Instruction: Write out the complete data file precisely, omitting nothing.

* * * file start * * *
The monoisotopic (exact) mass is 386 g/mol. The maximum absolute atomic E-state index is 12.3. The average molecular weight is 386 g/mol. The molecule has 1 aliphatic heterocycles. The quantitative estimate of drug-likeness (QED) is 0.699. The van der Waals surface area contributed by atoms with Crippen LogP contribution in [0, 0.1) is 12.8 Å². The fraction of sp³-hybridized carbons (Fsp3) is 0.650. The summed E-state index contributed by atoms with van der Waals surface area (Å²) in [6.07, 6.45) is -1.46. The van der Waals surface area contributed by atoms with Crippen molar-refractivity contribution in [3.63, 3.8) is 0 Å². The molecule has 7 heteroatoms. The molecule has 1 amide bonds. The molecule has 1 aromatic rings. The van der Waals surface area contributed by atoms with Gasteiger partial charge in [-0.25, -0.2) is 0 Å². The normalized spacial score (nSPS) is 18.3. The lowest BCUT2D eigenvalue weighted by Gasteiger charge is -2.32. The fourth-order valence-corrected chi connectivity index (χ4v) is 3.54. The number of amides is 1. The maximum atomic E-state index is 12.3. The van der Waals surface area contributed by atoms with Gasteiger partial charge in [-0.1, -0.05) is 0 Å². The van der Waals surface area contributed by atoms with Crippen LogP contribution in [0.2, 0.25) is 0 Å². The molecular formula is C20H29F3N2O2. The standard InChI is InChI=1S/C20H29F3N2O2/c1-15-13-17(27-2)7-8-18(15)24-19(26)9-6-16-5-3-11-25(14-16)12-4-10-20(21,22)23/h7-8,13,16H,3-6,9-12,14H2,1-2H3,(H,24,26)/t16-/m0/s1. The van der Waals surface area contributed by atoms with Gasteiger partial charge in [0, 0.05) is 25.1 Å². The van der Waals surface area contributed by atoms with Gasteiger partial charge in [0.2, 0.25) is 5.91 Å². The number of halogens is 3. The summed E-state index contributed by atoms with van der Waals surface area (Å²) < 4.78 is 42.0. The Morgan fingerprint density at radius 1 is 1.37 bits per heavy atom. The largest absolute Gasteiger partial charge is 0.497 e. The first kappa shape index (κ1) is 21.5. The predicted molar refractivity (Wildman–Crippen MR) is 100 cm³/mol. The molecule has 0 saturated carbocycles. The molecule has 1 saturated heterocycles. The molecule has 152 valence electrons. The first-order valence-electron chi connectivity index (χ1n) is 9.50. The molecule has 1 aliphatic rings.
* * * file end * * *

The monoisotopic (exact) mass is 386 g/mol. The maximum absolute atomic E-state index is 12.3. The average molecular weight is 386 g/mol. The molecule has 1 aliphatic heterocycles. The quantitative estimate of drug-likeness (QED) is 0.699. The van der Waals surface area contributed by atoms with Crippen LogP contribution in [0, 0.1) is 12.8 Å². The fraction of sp³-hybridized carbons (Fsp3) is 0.650. The summed E-state index contributed by atoms with van der Waals surface area (Å²) in [6.07, 6.45) is -1.46. The van der Waals surface area contributed by atoms with Crippen molar-refractivity contribution in [3.63, 3.8) is 0 Å². The molecule has 7 heteroatoms. The molecule has 1 amide bonds. The molecule has 1 aromatic rings. The van der Waals surface area contributed by atoms with Gasteiger partial charge in [-0.25, -0.2) is 0 Å². The normalized spacial score (nSPS) is 18.3. The lowest BCUT2D eigenvalue weighted by Gasteiger charge is -2.32. The fourth-order valence-corrected chi connectivity index (χ4v) is 3.54. The number of amides is 1. The maximum atomic E-state index is 12.3. The van der Waals surface area contributed by atoms with Gasteiger partial charge in [-0.1, -0.05) is 0 Å². The van der Waals surface area contributed by atoms with Crippen LogP contribution in [0.2, 0.25) is 0 Å². The molecular formula is C20H29F3N2O2. The standard InChI is InChI=1S/C20H29F3N2O2/c1-15-13-17(27-2)7-8-18(15)24-19(26)9-6-16-5-3-11-25(14-16)12-4-10-20(21,22)23/h7-8,13,16H,3-6,9-12,14H2,1-2H3,(H,24,26)/t16-/m0/s1. The van der Waals surface area contributed by atoms with Gasteiger partial charge in [0, 0.05) is 25.1 Å². The van der Waals surface area contributed by atoms with Gasteiger partial charge in [0.2, 0.25) is 5.91 Å². The number of halogens is 3. The summed E-state index contributed by atoms with van der Waals surface area (Å²) < 4.78 is 42.0. The Morgan fingerprint density at radius 1 is 1.37 bits per heavy atom. The largest absolute Gasteiger partial charge is 0.497 e. The first kappa shape index (κ1) is 21.5. The predicted molar refractivity (Wildman–Crippen MR) is 100 cm³/mol. The molecule has 0 saturated carbocycles. The molecule has 1 saturated heterocycles. The molecule has 152 valence electrons. The first-order valence-electron chi connectivity index (χ1n) is 9.50. The molecule has 1 aliphatic rings.